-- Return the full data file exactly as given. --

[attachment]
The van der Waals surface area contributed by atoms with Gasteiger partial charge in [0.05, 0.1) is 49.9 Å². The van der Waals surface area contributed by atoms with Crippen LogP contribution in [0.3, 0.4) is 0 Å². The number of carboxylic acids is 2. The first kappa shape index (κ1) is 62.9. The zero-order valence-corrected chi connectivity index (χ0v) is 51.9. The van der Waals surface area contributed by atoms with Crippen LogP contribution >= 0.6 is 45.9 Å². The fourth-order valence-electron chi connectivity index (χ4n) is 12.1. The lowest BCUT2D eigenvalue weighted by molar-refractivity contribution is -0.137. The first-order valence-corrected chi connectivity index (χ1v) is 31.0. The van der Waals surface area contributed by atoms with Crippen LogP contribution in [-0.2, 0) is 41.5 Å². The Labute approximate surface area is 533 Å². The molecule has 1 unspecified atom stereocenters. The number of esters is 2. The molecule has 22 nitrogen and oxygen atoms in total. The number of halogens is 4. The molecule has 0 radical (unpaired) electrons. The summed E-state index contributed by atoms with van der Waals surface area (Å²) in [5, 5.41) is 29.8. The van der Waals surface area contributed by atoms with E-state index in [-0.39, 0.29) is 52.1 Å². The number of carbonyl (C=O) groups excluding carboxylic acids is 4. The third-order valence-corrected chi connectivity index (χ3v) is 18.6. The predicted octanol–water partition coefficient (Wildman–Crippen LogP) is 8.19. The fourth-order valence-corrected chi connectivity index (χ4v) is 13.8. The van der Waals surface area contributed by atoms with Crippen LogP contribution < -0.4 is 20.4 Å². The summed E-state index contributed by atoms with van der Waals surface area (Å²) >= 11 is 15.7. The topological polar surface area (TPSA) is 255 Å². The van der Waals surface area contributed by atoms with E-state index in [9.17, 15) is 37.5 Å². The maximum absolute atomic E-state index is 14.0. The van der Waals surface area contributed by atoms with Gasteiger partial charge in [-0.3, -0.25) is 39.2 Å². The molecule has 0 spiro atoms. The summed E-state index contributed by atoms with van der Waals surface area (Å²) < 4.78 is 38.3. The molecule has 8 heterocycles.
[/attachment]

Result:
The van der Waals surface area contributed by atoms with Gasteiger partial charge in [0.05, 0.1) is 49.9 Å². The van der Waals surface area contributed by atoms with Crippen LogP contribution in [0.3, 0.4) is 0 Å². The number of carboxylic acids is 2. The first kappa shape index (κ1) is 62.9. The zero-order valence-corrected chi connectivity index (χ0v) is 51.9. The van der Waals surface area contributed by atoms with Crippen LogP contribution >= 0.6 is 45.9 Å². The fourth-order valence-electron chi connectivity index (χ4n) is 12.1. The lowest BCUT2D eigenvalue weighted by molar-refractivity contribution is -0.137. The first-order valence-corrected chi connectivity index (χ1v) is 31.0. The van der Waals surface area contributed by atoms with Crippen LogP contribution in [-0.2, 0) is 41.5 Å². The Labute approximate surface area is 533 Å². The molecule has 1 unspecified atom stereocenters. The number of esters is 2. The molecule has 22 nitrogen and oxygen atoms in total. The number of halogens is 4. The molecule has 0 radical (unpaired) electrons. The summed E-state index contributed by atoms with van der Waals surface area (Å²) in [5, 5.41) is 29.8. The van der Waals surface area contributed by atoms with E-state index in [-0.39, 0.29) is 52.1 Å². The number of carbonyl (C=O) groups excluding carboxylic acids is 4. The third-order valence-corrected chi connectivity index (χ3v) is 18.6. The predicted octanol–water partition coefficient (Wildman–Crippen LogP) is 8.19. The fourth-order valence-corrected chi connectivity index (χ4v) is 13.8. The van der Waals surface area contributed by atoms with Crippen LogP contribution < -0.4 is 20.4 Å². The summed E-state index contributed by atoms with van der Waals surface area (Å²) >= 11 is 15.7. The topological polar surface area (TPSA) is 255 Å². The van der Waals surface area contributed by atoms with E-state index in [9.17, 15) is 37.5 Å². The maximum absolute atomic E-state index is 14.0. The van der Waals surface area contributed by atoms with Gasteiger partial charge in [-0.3, -0.25) is 39.2 Å². The molecule has 0 spiro atoms. The summed E-state index contributed by atoms with van der Waals surface area (Å²) < 4.78 is 38.3. The molecule has 8 heterocycles.